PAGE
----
17. The Commission highlighted the inadequacy of relying purely on averages when
measuring the impact of noise on communities. People living close to Heathrow do
not experience noise from flights into and out of the airport as a constant decibel
level throughout the day or night. So, although the measurement of average noise
experienced provides a helpful snapshot of noise over a short period, and a useful
historical comparison, it does not reflect a range of variables such as the type, height
or engine power of an aircraft. Nor does it account for peak noise events. And, if it
lacks detail, it may also ignore a swathe of people who are overflown infrequently but
loudly. The Government, when assessing the noise impact of an expanded Heathrow,
should do so against a full range of metrics and not just average noise experienced.
These metrics need to be measured against international standards such as World
Health Organisation recommendations and inform a change in Government policy
on aviation noise. (Paragraph 67)
18. The Commission recommended the establishment of an Independent Aviation Noise
Authority. This body will need a more up to date understanding of people’s attitudes to
noise if it is to be credible. One of the first tasks of such a body should be to undertake a
survey of people’s attitudes to aviation noise. The results of this survey should underpin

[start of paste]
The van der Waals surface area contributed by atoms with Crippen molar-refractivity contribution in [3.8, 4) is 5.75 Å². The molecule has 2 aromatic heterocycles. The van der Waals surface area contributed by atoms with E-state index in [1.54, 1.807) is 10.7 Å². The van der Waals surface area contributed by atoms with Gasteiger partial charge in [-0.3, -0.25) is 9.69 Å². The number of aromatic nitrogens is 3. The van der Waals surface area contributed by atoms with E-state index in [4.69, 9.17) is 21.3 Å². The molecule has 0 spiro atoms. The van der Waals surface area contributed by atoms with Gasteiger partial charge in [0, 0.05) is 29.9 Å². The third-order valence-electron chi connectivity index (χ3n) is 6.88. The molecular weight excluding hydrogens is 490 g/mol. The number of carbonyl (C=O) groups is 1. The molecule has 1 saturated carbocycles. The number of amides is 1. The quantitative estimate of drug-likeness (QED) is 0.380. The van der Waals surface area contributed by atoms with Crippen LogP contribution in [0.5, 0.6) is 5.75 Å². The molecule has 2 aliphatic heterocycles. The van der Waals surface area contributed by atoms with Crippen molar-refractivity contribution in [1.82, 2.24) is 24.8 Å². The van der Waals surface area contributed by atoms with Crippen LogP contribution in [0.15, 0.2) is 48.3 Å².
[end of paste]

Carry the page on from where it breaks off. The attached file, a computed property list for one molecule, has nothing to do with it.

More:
both its own work and future Government policy on managing noise. In particular,
they should form part of a piece of work to develop a set of metrics to assess noise
impact. (Paragraph 73)
19. For residents around Heathrow, noise is a major part of their day to day lives.
Understandably, they are deeply concerned about the impact of an expanded airport.
The Government needs to demonstrate that, in assessing the case for expansion, it has
based its decision on whether an expanded Heathrow would be noisier or less noisy
than a two runway Heathrow at the same point in time – taking into account respite
and the need for predicable relief from overflying. (Paragraph 81)
20. The Commission’s recommended ban on night flights was a key part of the package
proposed by the Commission. The Government should publish a plan, including a
series of binding milestones, to deliver the proposed ban as part of any announcement
to proceed with expansion at Heathrow as recommended by the Commission.
21. Levels of trust between Heathrow and the local community are an historical
and enduring issue which has impaired effective community engagement. If the
Government decides in favour of expansion it should put in place a framework to
ensure that mitigating measures are introduced promptly. The Airports Commission
also recommended the establishment of two bodies – an Independent Aviation Noise
Authority and a Community Engagement Board – to address this. As part of the efforts
to restore trust and effective community engagement, these should be introduced in
the next year, even if the Government decides against Heathrow expansion. One of
the first pieces of work for the Community Engagement Board should be to establish
the extent to which commitments made at the time of Terminal 5 have been met.
Full report at